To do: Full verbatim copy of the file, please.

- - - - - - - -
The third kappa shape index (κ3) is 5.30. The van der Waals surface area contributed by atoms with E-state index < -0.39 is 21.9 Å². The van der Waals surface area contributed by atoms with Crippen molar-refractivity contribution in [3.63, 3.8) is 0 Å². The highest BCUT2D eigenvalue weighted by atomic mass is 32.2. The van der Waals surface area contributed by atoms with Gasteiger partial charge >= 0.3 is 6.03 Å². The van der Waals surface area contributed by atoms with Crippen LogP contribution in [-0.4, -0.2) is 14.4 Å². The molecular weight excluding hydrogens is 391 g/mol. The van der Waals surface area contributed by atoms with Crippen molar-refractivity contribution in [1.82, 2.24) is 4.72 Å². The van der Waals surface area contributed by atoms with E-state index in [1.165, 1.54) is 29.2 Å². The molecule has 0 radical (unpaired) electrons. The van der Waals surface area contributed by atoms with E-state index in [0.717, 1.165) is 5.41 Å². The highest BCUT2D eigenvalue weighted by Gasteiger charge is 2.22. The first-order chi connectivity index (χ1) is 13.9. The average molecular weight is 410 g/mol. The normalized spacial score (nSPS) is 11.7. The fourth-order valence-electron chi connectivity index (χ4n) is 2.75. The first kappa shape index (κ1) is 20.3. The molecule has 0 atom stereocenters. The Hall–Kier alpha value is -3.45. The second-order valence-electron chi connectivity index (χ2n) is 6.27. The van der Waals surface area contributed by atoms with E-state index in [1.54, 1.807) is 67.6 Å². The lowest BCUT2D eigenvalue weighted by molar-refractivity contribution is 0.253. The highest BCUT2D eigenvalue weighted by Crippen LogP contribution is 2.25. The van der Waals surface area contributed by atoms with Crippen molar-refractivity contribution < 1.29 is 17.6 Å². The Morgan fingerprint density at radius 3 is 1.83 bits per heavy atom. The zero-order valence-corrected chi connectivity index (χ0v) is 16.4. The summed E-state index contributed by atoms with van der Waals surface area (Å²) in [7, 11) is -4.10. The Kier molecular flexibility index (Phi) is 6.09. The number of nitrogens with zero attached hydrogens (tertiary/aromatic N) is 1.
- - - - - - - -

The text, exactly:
The third kappa shape index (κ3) is 5.30. The van der Waals surface area contributed by atoms with E-state index < -0.39 is 21.9 Å². The van der Waals surface area contributed by atoms with Crippen molar-refractivity contribution in [3.63, 3.8) is 0 Å². The highest BCUT2D eigenvalue weighted by atomic mass is 32.2. The van der Waals surface area contributed by atoms with Gasteiger partial charge >= 0.3 is 6.03 Å². The van der Waals surface area contributed by atoms with Crippen LogP contribution in [-0.4, -0.2) is 14.4 Å². The molecular weight excluding hydrogens is 391 g/mol. The van der Waals surface area contributed by atoms with Crippen molar-refractivity contribution in [1.82, 2.24) is 4.72 Å². The van der Waals surface area contributed by atoms with E-state index in [1.165, 1.54) is 29.2 Å². The molecule has 0 radical (unpaired) electrons. The van der Waals surface area contributed by atoms with E-state index in [0.717, 1.165) is 5.41 Å². The highest BCUT2D eigenvalue weighted by Gasteiger charge is 2.22. The first-order chi connectivity index (χ1) is 13.9. The average molecular weight is 410 g/mol. The normalized spacial score (nSPS) is 11.7. The fourth-order valence-electron chi connectivity index (χ4n) is 2.75. The first kappa shape index (κ1) is 20.3. The molecule has 0 atom stereocenters. The Hall–Kier alpha value is -3.45. The second-order valence-electron chi connectivity index (χ2n) is 6.27. The van der Waals surface area contributed by atoms with E-state index in [1.54, 1.807) is 67.6 Å². The lowest BCUT2D eigenvalue weighted by molar-refractivity contribution is 0.253. The highest BCUT2D eigenvalue weighted by Crippen LogP contribution is 2.25. The van der Waals surface area contributed by atoms with Crippen molar-refractivity contribution < 1.29 is 17.6 Å². The Morgan fingerprint density at radius 3 is 1.83 bits per heavy atom. The zero-order valence-corrected chi connectivity index (χ0v) is 16.4. The summed E-state index contributed by atoms with van der Waals surface area (Å²) in [7, 11) is -4.10. The Kier molecular flexibility index (Phi) is 6.09. The number of nitrogens with zero attached hydrogens (tertiary/aromatic N) is 1.